An “atrocious” end of life for a resident in a senior center

Bertrand Genest, former editor-in-chief of Daily, will only have occupied his room for five weeks at the Chicoutimi Seniors’ House. Suffering from a degenerative illness, the man passed away, surrounded by his family, on May 14. Even if his departure was predictable and was the subject of a well-planned end-of-life protocol, Mr. Genest’s last hours nevertheless experienced their share of upheavals.

Prolonged waiting, obvious pain ignored, non-compliance with doctor’s instructions… His daughter, Guylaine Genest, wishes today to publicly raise the issues encountered during the two nights preceding the death of her father, and which greatly traumatized her family.

“Given that my father spent his life in the journalistic world, I knew that something like that he would have wanted to report. What we went through, I wouldn’t wish it on anyone. I found it atrocious, atrocious, atrocious. For him, and for us,” explains Guylaine Genest, adding that she still does not know if she would file an official complaint for the recent events.

Painful last hours

It was on Friday, May 10, that Mr. Genest’s loved ones made the decision to stop therapeutic care and move on to comfort care. His attending physician then ensures that the necessary medication will be included in the file, in order to offer Bertrand Genest peaceful last days. During the night, however, he shows obvious suffering, very far from the semi-comatose state projected by the doctor.

“He started moaning, wailing on his bed, calling for my brother. He was fidgeting so much that if there hadn’t been bars on his bed, he would have fallen. It was unbearable,” laments Guylaine Genest.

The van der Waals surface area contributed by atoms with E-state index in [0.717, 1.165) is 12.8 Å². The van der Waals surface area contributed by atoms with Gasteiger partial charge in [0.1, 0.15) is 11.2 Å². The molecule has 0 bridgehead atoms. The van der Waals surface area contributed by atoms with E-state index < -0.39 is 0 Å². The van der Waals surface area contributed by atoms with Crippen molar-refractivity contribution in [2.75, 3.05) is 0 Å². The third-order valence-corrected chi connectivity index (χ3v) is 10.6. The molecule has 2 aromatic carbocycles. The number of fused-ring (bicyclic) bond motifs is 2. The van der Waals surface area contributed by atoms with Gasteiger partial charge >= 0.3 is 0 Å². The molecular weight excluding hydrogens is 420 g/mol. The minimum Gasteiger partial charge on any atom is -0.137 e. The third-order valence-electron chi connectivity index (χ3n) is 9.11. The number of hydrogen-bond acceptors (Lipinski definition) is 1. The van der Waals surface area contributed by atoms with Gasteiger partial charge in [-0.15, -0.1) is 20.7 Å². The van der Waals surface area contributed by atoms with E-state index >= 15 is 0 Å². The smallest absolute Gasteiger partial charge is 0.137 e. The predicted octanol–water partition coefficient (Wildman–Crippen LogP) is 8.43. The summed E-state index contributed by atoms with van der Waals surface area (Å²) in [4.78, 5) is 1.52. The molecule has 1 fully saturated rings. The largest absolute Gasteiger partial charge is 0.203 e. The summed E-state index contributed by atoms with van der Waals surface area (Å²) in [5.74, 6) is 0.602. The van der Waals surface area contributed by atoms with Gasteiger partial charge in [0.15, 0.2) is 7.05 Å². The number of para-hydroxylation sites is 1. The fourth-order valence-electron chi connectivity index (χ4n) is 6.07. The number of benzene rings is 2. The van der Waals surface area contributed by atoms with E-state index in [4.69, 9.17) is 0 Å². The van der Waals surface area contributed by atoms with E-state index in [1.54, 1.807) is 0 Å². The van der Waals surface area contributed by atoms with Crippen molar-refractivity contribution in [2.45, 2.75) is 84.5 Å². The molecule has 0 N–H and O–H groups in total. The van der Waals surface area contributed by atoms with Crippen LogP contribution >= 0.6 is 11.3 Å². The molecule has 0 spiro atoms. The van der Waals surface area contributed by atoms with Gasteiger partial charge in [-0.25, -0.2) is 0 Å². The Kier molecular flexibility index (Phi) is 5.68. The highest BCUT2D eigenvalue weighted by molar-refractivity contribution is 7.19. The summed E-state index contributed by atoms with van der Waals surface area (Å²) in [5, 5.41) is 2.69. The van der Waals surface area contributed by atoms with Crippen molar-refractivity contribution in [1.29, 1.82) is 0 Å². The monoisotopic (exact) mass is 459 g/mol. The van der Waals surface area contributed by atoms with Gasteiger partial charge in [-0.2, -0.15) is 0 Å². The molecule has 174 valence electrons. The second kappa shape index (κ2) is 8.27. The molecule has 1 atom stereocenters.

However, the staff in place refuses to contact the doctor on duty, judging that the situation does not require it. The family must insist heavily until a first contact is made with the doctor on duty, who at that time adjusts Mr. Genest’s medication.

A few hours later, seeing that the treatments did not produce the expected effect, the patient’s relatives made a new request to contact the doctor. Again, the request is initially refused. However, the family managed to communicate with the doctor after long arguments with the staff, and the staff came to meet the family on Saturday morning.

“She told us that what happened during the night should never have happened, that she should have been called sooner. And it’s true that my father should never have had pain. She reassured us for the following night, telling us that if my father came out of his sedation again, there were already doses twice as high in the file,” summarizes Bertrand Genest’s daughter, about her conversation with doctor.


Bertrand Genest, former editor-in-chief of Le Quotidien, died on May 14 (Courtesy)

The night from Saturday to Sunday, however, was no easier than the previous one. Once again, Guylaine Genest’s father is agitated, tense, tense, and out of his sedation. The family contacted the team, who then replied that Mr. Genest would not be able to receive any more treatment, since it was Sunday. Relatives should once again insist that staff contact the doctor. After this call, Ms. Genest suddenly noticed a complete change in attitude from the medical team, who would henceforth display kindness and benevolence until the death of Bertrand Genest.

The day after the events, a senior employee went to the family to apologize on behalf of the CIUSSS du Saguenay-Lac-Saint-Jean. According to her, the doctor’s instructions were not clear in the file, which led to confusion.

“They are left to their own devices”